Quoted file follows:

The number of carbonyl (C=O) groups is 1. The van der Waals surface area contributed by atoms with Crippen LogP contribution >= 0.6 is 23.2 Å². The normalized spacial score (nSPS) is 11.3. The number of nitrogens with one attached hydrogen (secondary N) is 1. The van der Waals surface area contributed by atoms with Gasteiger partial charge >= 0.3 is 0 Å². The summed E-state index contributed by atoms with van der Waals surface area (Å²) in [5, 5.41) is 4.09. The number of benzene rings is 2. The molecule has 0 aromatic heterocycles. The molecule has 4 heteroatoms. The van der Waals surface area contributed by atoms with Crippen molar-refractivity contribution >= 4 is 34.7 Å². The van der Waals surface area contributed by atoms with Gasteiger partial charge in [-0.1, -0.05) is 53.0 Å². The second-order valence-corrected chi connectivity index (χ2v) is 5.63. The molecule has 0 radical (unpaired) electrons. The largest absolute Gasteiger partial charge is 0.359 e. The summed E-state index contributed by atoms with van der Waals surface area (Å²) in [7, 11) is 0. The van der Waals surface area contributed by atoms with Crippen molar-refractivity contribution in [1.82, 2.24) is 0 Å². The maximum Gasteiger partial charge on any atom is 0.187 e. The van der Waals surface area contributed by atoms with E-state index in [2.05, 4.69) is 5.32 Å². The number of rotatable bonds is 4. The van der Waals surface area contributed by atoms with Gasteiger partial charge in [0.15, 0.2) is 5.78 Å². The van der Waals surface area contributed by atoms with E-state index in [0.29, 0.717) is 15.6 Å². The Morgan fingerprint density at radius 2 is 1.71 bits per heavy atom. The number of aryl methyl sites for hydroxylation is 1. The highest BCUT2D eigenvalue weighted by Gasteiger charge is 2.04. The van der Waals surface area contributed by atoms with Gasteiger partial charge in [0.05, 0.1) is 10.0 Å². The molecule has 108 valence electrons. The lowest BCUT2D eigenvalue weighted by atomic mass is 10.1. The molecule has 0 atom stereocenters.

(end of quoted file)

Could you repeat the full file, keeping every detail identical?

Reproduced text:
The number of carbonyl (C=O) groups is 1. The van der Waals surface area contributed by atoms with Crippen LogP contribution >= 0.6 is 23.2 Å². The normalized spacial score (nSPS) is 11.3. The number of nitrogens with one attached hydrogen (secondary N) is 1. The van der Waals surface area contributed by atoms with Gasteiger partial charge >= 0.3 is 0 Å². The summed E-state index contributed by atoms with van der Waals surface area (Å²) in [5, 5.41) is 4.09. The number of benzene rings is 2. The molecule has 0 aromatic heterocycles. The molecule has 4 heteroatoms. The van der Waals surface area contributed by atoms with Crippen molar-refractivity contribution >= 4 is 34.7 Å². The van der Waals surface area contributed by atoms with Gasteiger partial charge in [-0.1, -0.05) is 53.0 Å². The second-order valence-corrected chi connectivity index (χ2v) is 5.63. The molecule has 0 radical (unpaired) electrons. The largest absolute Gasteiger partial charge is 0.359 e. The summed E-state index contributed by atoms with van der Waals surface area (Å²) in [7, 11) is 0. The van der Waals surface area contributed by atoms with Crippen molar-refractivity contribution in [1.82, 2.24) is 0 Å². The maximum Gasteiger partial charge on any atom is 0.187 e. The van der Waals surface area contributed by atoms with E-state index in [2.05, 4.69) is 5.32 Å². The number of rotatable bonds is 4. The van der Waals surface area contributed by atoms with Gasteiger partial charge in [0.15, 0.2) is 5.78 Å². The van der Waals surface area contributed by atoms with E-state index in [0.29, 0.717) is 15.6 Å². The Morgan fingerprint density at radius 2 is 1.71 bits per heavy atom. The number of aryl methyl sites for hydroxylation is 1. The highest BCUT2D eigenvalue weighted by Gasteiger charge is 2.04. The van der Waals surface area contributed by atoms with Gasteiger partial charge in [0.05, 0.1) is 10.0 Å². The molecule has 108 valence electrons. The lowest BCUT2D eigenvalue weighted by atomic mass is 10.1. The molecule has 0 atom stereocenters.